Pandemic boost for Cornish learning must be used as a springboard to keep the language alive, study says
The momentum brought to Cornish learning during the pandemic needs to be used as a springboard to encourage more people to take up the language, an expert has said.
Online courses and materials boosted efforts to keep Cornish alive, and this energy must not be allowed to disappear, according to Kensa Broadhurst, from the University of Exeter.
She has said the switch to online learning should be used to create new online and in-person activities and to bring together both new and existing speakers of the language.
In a new study Ms Broadhurst outlines how lockdowns benefitted the teaching of the Cornish language. Although Cornish teaching provision had been available outside Cornwall prior to this date, during the pandemic widespread access to the teachers based in Cornwall and elsewhere was now available to people anywhere in the world. As classes initially moved online it became apparent that there was a demand for them for students from outside Cornwall.
The research, published in the Proceedings of the Harvard Celtic Colloquium, also shows the challenges which exist to keep Cornish language learning alive. It warns offering Cornish in secondary schools would require a vast increase in resources and teacher training, both of which currently rely heavily on the voluntary sector within Cornish adult education. For Cornish to succeed at primary level, it needs both the support of headteachers and a teacher who is able either to speak Cornish, or to run the sessions.
Ms Broadhurst said: “For Cornish to succeed within the state education system, it requires status, a place within the school day, properly resourced and paid peripatetic teachers, or resources and retraining for existing teachers within schools. For Cornish to be attractive to both students and teachers at a secondary level it needs to have a purpose beyond the classroom. This could include creating opportunities either for examination success or for further use beyond secondary education– within higher education or the workplace.”
“As yet, Cornish does not have enough of a stronghold within the primary system in Cornwall either within curriculum time, or as part of a club, due to inadequate manpower provision. However, if school staff become more willing and confident to deliver the language, and less reliant on outside providers, uptake should continue to grow. A key marker of the success of Cornish in primary schools will be the acceptance of Cornish as a modern or ancient foreign language.”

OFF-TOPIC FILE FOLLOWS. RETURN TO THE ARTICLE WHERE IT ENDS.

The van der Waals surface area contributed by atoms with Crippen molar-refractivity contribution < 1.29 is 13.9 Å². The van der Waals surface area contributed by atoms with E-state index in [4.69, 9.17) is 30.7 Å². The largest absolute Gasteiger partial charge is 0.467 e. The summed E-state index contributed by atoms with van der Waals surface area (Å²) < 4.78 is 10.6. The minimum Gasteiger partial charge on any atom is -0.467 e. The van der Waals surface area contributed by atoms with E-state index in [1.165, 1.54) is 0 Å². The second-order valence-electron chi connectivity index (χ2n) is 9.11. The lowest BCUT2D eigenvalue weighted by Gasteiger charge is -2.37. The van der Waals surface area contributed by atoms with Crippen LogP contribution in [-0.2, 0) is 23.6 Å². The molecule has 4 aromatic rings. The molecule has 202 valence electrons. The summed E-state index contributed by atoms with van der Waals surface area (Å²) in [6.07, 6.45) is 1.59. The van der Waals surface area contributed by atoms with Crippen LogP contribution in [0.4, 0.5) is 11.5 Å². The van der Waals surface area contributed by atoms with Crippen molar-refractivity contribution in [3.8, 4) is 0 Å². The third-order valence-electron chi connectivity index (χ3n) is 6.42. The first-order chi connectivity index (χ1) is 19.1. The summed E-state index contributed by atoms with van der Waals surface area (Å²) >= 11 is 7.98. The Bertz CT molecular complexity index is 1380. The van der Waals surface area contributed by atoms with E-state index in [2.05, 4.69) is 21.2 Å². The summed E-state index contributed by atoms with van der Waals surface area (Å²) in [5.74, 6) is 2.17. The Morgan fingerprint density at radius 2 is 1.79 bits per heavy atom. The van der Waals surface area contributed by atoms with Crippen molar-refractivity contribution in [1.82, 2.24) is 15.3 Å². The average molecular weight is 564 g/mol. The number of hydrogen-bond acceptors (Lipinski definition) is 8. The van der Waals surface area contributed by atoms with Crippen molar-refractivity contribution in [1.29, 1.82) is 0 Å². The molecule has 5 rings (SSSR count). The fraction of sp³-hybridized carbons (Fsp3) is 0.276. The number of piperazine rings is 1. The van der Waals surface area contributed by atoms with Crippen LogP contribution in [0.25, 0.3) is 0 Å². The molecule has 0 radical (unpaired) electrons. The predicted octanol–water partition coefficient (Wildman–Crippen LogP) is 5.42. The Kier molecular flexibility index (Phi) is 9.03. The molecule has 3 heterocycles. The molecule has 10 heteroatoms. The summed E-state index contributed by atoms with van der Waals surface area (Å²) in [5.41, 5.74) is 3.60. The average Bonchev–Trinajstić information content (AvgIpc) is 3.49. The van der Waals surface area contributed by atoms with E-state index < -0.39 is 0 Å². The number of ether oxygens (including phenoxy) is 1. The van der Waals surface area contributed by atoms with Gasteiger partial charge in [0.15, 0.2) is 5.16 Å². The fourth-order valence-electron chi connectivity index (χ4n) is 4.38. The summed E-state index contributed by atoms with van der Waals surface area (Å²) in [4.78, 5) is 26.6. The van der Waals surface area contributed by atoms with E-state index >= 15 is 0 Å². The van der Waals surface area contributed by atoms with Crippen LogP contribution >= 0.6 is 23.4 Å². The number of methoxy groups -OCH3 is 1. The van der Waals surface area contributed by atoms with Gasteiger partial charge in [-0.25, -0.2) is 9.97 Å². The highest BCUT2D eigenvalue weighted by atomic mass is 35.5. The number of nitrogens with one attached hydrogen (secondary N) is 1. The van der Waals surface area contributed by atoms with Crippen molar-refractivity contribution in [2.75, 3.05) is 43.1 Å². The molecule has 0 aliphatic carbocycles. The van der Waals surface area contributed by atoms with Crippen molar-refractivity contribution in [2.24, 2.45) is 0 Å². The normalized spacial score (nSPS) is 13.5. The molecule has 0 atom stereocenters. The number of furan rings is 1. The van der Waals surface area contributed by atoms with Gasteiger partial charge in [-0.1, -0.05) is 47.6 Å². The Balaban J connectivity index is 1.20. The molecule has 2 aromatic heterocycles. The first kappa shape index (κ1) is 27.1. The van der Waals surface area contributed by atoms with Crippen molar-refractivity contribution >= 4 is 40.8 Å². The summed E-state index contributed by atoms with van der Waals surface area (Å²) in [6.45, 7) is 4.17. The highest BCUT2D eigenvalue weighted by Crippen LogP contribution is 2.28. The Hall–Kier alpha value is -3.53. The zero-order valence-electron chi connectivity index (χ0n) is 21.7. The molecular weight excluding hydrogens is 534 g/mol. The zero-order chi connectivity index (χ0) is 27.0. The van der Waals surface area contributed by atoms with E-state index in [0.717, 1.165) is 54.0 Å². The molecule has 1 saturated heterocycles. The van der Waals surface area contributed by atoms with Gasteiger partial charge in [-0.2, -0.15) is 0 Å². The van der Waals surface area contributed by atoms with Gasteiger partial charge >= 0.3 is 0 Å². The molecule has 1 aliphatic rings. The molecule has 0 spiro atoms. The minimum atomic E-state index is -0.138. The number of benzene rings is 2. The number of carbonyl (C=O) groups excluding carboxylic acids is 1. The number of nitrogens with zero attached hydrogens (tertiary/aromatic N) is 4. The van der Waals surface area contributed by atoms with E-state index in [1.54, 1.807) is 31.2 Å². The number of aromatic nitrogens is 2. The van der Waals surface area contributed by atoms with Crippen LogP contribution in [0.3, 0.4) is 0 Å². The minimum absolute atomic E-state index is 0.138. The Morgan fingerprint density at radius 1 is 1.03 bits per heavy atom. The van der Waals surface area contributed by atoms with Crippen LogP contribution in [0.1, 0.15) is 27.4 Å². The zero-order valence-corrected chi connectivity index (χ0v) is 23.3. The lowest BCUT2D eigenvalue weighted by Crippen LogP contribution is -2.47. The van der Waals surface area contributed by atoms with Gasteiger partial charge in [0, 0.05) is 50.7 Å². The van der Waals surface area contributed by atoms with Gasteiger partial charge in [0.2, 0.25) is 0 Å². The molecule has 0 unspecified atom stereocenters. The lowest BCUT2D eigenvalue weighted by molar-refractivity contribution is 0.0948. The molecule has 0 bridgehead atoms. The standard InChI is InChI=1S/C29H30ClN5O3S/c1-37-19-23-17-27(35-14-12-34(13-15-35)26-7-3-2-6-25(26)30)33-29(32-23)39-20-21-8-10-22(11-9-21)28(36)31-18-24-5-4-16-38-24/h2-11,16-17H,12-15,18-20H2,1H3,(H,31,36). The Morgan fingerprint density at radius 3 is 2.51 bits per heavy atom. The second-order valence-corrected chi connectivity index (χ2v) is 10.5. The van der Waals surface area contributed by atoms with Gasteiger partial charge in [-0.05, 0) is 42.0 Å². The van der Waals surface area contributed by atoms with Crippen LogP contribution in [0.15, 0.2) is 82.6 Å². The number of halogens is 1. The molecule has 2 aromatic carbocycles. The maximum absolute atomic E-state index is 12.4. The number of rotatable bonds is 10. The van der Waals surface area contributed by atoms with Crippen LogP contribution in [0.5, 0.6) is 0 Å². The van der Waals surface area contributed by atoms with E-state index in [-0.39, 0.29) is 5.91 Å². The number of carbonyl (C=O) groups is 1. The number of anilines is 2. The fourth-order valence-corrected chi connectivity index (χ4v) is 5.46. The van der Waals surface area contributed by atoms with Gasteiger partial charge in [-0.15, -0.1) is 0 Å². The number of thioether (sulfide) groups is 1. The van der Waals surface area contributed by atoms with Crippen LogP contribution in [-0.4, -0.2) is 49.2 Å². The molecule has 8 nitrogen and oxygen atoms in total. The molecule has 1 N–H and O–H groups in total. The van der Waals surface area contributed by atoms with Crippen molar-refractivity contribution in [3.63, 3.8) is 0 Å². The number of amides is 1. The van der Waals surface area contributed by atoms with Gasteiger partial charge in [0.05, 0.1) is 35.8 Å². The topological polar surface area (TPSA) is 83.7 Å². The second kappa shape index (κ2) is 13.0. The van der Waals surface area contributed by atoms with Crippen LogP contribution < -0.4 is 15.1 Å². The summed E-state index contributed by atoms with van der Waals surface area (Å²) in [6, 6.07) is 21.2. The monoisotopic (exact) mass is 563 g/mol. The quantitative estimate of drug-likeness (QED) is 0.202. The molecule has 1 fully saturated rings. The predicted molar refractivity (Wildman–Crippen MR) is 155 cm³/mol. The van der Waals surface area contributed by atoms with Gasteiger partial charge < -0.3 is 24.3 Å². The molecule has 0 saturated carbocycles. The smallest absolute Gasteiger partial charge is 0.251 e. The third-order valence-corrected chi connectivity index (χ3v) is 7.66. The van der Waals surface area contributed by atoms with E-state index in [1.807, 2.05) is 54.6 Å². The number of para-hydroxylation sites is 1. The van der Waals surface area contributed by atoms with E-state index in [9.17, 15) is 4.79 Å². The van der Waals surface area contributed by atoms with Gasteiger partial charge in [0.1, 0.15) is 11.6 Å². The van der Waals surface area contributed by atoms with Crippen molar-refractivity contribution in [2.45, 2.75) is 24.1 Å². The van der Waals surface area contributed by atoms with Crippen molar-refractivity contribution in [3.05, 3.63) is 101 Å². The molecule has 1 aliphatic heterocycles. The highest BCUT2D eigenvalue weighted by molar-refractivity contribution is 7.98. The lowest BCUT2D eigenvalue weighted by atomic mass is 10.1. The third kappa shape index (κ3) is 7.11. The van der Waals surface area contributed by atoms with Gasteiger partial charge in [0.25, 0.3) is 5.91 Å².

The study cites survey data showing in 2021 there were 217 Cornish language learners – 85 beginners and 65 intermediate. There were fifty-four students at a high level and twenty-three students were fluent speakers who continue to attend classes. A similar survey in 2014 reported forty-four beginners and thirty intermediate students.
Ms Broadhurst said: “The year 2020 witnessed a concerted effort to support those teaching Cornish within adult education, both by providing training, especially in online teaching and through the production of high-quality, modern resources which have been made freely available. The modernisation of Cornish language teaching and teaching resources could serve to break this negative cycle of expectation.
“Efforts are currently underway to modernise and professionalise the teaching of Cornish in adult education, to increase the availability of the language at the pre-school level, and to provide some availability at primary level. The language movement now needs to consider what benefits it can offer to secondary, further, and higher education. A new GCSE might be possible, which in turn could lead to A Level provision. However, the availability of teachers capable of teaching at these levels and the quality of educational resources remains one of the biggest problems. Remedying this would necessitate the provision of a training programmes for teachers and a wide variety of language materials.
“Through seeking to provide as diverse a range of education, and educational materials, it should be possible to preserve the language as a living being, fit for purpose in everyday situations and to better reflect the purposes for which it was originally used. None of these issues will be resolved overnight.”